8. METZ-METZ: Anyone who thought “they don’t make them like they use to” when listening to METZ’s debut is wrong; there are tons of bands producing quality post-hardcore, Jesus Lizard influenced albums out there. We, the blogosphere, just don’t listen to them. Which is why I’m so grateful that everyone paid attention to this album; it, like others by Milk Music, The Men, and Ty Segall, have helped usher different types of guitar rock back to the forefront of the indie conscious. More so though, METZ’s self-titled is just headache inducing good; crushing, pulverizing, pounding Sonic Youth meets The Melvins riffs, bass, and drums that smash over the listener for 29 minutes, augmented by vocals that are like a knife to glass. It’s a kick to the chest crafted 10 different ways, only (briefly) letting up to bring itself harder on you
7. Japandroids-Celebration Rock: The fact that Japandroids decided to both open and close Celebration Rock with the sound of fireworks could have been the most self-damming thing possible, but in fact is the clearest representation of what the album is. Everything that was spectacular about Post-Nothing, the energy, the passion, the excitement, is there on Celebration Rock times a hundred. Easily the most anthemic album of the year, the amount of times I've screamed along to the chorus in my car, in my room, out in the street, even when they were just “Oh oh oh oh oh” are too many to count. It’s deeply euphoric music, pure and simple from the cries of “The Night of Wine and Roses” to howls of “The House that Heaven Built”. Life, young, foolish, and joy-filled, crystallized into eight tracks.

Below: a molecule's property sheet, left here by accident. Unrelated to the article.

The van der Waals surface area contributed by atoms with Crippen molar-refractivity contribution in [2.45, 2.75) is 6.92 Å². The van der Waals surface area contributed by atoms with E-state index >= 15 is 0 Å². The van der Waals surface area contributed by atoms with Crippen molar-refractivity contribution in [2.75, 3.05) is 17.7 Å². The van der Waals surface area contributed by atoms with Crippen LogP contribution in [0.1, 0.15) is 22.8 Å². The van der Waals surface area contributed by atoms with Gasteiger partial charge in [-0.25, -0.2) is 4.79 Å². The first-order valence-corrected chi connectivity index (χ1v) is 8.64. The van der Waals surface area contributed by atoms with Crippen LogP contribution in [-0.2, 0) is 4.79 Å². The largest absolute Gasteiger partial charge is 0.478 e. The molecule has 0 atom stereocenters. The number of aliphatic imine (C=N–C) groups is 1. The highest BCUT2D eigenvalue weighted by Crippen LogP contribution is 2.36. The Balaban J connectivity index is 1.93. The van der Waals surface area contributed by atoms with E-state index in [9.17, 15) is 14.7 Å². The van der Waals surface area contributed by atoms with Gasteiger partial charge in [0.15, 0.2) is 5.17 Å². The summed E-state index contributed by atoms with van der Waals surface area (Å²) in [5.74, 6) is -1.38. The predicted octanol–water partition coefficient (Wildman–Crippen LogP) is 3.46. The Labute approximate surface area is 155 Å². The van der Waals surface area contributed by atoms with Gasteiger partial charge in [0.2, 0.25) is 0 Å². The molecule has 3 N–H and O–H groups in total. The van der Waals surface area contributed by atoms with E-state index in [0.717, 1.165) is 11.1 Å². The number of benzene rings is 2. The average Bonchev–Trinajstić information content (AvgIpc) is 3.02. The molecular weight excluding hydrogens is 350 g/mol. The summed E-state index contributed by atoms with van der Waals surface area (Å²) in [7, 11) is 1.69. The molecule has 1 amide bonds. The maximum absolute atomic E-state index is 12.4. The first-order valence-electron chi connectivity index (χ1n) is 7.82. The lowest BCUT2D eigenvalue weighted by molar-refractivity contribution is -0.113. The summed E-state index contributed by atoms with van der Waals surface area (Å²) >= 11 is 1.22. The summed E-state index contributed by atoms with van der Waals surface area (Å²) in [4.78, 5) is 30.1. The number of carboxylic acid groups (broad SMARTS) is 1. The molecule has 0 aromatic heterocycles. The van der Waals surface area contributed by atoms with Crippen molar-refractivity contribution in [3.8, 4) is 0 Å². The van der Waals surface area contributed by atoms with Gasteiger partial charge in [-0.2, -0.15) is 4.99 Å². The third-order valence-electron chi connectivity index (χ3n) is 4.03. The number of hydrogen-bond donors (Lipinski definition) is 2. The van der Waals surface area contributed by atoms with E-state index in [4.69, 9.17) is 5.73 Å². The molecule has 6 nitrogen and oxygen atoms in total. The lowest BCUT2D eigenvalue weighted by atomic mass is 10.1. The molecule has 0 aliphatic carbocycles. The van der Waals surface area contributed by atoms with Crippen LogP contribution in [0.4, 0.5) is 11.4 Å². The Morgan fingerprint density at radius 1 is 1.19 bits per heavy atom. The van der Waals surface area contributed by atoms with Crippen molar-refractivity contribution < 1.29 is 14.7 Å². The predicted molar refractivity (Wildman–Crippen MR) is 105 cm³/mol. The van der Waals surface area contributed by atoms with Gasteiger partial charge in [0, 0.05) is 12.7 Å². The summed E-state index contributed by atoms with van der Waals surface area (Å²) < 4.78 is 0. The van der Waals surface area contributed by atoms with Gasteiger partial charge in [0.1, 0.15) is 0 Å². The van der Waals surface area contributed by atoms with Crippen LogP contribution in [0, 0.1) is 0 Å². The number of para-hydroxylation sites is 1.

6. Godspeed You! Black Emperor-Allelujah! Don’t Bend! Ascend!: For nearly everyone, Allelujah! Don’t Bend! Ascend! was a “FINALLY”. For me though, it was a “first”: first proper exposure to Godspeed You! Black Emperor, first time seeing them live, first time being floored, risen, and utterly blown away by them. Really, I don’t think I could have asked for a better introduction than Allelujah! Don’t Bend! Ascend! It’s haunting yet beautiful, with its two “full length” tracks spiraling higher and higher, hinged on a graceful, Middle Eastern influence (opener “Mladic” is particularly overwhelming), while brought back down by the album’s two “ambient” tracks. Allelujah! Don’t Bend! Ascend! is like a crash course in every aspect of GY!BE, and it is an utter powerful, gorgeous one at that.